Faces in the Distorting Mirror: Revisiting Photo-based Social Authentication


In an effort to hinder attackers from compromising user accounts, Facebook launched a form of two-factor authentication called social authentication (SA), where users are required to identify photos of their friends to complete a log-in attempt. Recent research, however, demonstrated that attackers can bypass the mechanism by employing face recognition software. Here we demonstrate an alternative attack. that employs image comparison techniques to identify the SA photos within an offline collection of the users’ photos. In this paper, we revisit the concept of SA and design a system with a novel photo selection and transformation process, which generates challenges that are robust against these attacks. The intuition behind our photo selection is to use photos. that fail software-based face recognition, while remaining recognizable to humans who are familiar with the depicted people. The photo transformation process. creates challenges in the form of photo collages, where faces are transformed so as to render image matching techniques ineffective. We experimentally confirm the robustness of our approach against three template. matching algorithms that solve 0.4 percent of the challenges, while requiring four orders of magnitude more processing effort. Furthermore, when the transformations are applied, face detection software fails to detect even a single face. Our user studies confirm that users are able to identify their friends in over 99% of the photos with faces unrecognizable by software, and can solve over 94 percent of the challenges with transformed photos.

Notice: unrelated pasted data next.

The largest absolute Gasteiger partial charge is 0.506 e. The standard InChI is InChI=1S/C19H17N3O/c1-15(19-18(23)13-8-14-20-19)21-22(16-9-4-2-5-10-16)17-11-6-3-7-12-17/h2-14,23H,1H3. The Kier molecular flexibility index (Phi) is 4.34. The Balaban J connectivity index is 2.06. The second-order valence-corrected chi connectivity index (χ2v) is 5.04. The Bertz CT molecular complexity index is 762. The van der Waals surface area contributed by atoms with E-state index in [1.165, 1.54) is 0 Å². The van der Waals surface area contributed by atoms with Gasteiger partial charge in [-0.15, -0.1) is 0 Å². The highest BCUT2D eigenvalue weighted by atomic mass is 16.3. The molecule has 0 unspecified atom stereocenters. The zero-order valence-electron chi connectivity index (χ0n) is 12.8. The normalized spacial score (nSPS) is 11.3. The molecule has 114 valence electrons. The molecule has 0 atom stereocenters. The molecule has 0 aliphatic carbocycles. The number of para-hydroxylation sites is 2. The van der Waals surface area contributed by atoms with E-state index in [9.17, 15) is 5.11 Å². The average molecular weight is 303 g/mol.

Proceedings of the 2014 ACM SIGSAC Conference on Computer and Communications Security
New York, NY, USA